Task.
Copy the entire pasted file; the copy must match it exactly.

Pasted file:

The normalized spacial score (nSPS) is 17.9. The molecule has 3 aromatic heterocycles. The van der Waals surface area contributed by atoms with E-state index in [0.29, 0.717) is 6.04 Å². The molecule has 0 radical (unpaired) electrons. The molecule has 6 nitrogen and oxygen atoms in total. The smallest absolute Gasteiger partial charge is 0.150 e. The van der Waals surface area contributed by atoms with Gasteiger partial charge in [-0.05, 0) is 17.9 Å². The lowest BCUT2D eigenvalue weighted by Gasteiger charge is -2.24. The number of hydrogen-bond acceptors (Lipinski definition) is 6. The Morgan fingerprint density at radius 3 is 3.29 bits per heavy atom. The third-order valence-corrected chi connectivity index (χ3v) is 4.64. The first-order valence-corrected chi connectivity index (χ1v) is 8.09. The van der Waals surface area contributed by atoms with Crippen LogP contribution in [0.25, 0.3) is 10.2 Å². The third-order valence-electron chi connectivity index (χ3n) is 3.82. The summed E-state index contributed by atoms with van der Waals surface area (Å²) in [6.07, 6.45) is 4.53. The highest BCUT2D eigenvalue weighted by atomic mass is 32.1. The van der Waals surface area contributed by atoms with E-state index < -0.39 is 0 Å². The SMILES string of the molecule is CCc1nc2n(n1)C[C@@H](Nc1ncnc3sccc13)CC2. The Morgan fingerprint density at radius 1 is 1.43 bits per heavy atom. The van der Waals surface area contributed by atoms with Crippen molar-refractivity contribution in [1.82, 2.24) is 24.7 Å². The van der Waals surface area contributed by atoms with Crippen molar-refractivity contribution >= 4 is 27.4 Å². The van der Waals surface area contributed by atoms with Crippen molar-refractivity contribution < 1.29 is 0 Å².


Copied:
The normalized spacial score (nSPS) is 17.9. The molecule has 3 aromatic heterocycles. The van der Waals surface area contributed by atoms with E-state index in [0.29, 0.717) is 6.04 Å². The molecule has 0 radical (unpaired) electrons. The molecule has 6 nitrogen and oxygen atoms in total. The smallest absolute Gasteiger partial charge is 0.150 e. The van der Waals surface area contributed by atoms with Gasteiger partial charge in [-0.05, 0) is 17.9 Å². The lowest BCUT2D eigenvalue weighted by Gasteiger charge is -2.24. The number of hydrogen-bond acceptors (Lipinski definition) is 6. The Morgan fingerprint density at radius 3 is 3.29 bits per heavy atom. The third-order valence-corrected chi connectivity index (χ3v) is 4.64. The first-order valence-corrected chi connectivity index (χ1v) is 8.09. The van der Waals surface area contributed by atoms with Crippen LogP contribution in [0.25, 0.3) is 10.2 Å². The third-order valence-electron chi connectivity index (χ3n) is 3.82. The summed E-state index contributed by atoms with van der Waals surface area (Å²) in [6.07, 6.45) is 4.53. The highest BCUT2D eigenvalue weighted by atomic mass is 32.1. The van der Waals surface area contributed by atoms with E-state index < -0.39 is 0 Å². The SMILES string of the molecule is CCc1nc2n(n1)C[C@@H](Nc1ncnc3sccc13)CC2. The Morgan fingerprint density at radius 1 is 1.43 bits per heavy atom. The van der Waals surface area contributed by atoms with Crippen molar-refractivity contribution in [1.82, 2.24) is 24.7 Å². The van der Waals surface area contributed by atoms with Crippen molar-refractivity contribution >= 4 is 27.4 Å². The van der Waals surface area contributed by atoms with Crippen molar-refractivity contribution < 1.29 is 0 Å².